Mobile Commerce

Starbucks Sees Uptick In Q2 Mobile Orders, Payments

Starbucks reported second quarter results that showed a big uptick in mobile ordering and an increase in its rewards program.

For Starbucks’ second quarter, which the company reported on Tuesday (May 2), the coffee chain operator said active U.S. membership in its Starbucks Rewards grew 11 percent year over year to 13.3 million members, while mobile payments reached 29 percent of transactions and Mobile Order and Pay grew to 8 percent of transactions.

For the quarter, the company reported comparable store sales increased 3 percent both globally and in the U.S. and 7 percent in China. Consolidated net revenue in the three-month period increased 6 percent to $5.3 billion, setting a second quarter record, while operating margins reached 17.7 percent in the quarter. On an earnings per share basis, Starbucks said results were up 15 percent year over year.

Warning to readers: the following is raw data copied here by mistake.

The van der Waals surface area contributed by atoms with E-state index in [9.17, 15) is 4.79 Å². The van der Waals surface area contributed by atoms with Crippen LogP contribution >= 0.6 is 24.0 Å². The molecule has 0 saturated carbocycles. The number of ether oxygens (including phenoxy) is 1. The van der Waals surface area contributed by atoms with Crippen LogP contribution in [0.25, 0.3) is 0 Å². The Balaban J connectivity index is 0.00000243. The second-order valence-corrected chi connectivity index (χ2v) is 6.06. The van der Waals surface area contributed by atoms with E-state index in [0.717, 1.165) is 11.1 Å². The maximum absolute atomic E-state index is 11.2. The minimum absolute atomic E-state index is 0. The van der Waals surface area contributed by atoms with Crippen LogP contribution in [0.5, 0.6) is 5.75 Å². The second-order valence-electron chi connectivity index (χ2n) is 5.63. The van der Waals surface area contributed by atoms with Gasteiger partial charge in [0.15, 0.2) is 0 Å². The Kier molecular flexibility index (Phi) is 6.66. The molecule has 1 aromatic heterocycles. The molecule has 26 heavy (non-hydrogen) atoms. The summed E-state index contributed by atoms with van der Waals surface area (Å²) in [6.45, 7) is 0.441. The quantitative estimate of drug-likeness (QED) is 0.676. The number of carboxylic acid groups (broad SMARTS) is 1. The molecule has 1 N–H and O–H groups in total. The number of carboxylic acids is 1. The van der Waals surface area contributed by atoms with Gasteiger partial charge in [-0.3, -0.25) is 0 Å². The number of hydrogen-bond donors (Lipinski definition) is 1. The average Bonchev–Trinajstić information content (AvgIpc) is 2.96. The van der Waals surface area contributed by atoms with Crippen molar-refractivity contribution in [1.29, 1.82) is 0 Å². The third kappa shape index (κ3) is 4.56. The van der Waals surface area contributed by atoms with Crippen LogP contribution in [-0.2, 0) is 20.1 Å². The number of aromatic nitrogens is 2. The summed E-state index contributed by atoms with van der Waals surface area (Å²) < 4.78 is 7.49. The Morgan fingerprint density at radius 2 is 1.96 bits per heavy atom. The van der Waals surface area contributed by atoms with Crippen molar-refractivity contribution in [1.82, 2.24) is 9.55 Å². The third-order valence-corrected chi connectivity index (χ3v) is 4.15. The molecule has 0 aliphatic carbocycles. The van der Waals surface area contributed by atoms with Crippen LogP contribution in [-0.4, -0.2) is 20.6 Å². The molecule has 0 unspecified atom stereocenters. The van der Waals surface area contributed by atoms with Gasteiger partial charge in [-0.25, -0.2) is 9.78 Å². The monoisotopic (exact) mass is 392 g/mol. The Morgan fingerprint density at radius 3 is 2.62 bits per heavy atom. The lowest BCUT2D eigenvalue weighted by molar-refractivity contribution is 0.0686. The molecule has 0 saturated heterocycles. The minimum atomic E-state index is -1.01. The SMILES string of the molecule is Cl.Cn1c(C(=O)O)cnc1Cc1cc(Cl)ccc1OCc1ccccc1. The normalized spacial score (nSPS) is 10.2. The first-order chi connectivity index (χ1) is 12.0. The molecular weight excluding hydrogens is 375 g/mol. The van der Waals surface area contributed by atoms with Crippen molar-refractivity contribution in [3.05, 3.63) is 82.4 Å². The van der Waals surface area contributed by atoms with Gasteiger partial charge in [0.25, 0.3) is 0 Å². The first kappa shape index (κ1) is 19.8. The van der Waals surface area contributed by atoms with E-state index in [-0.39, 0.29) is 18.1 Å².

“With our U.S. business accelerating throughout the quarter and strong performance in China, we are poised to deliver strong revenue growth in the second half and into the future,” said Kevin Johnson, Starbucks president and CEO said in an earnings press release. “Our success in opening over 2,000 stores around the world annually, delivering record AUV and profit, despite a very difficult period for many brick-and-mortar retailers, is a testament to the 330,000 partners who proudly wear the green apron.” The strong showing out of Starbucks comes amid a shakeup in management.

In April, Kevin Johnson officially started as Starbucks’ new CEO — just in time to try and turn the ship around as the coffee giant’s business slowed. The company has had six years of 5 percent growth as a baseline — but in 2017, that hot streak came to an end, and Starbucks started missing sales targets.

What brought that weakness on remains up for debate. One offered explanation is that mobile order-ahead, designed to bust lines, had actually just moved the line from the cash register to the coffee pick-up area. Johnson stepped in to replace CEO Howard Schultz — with a promise to get the business back on track with 5 percent growth in its same-store sales.

 

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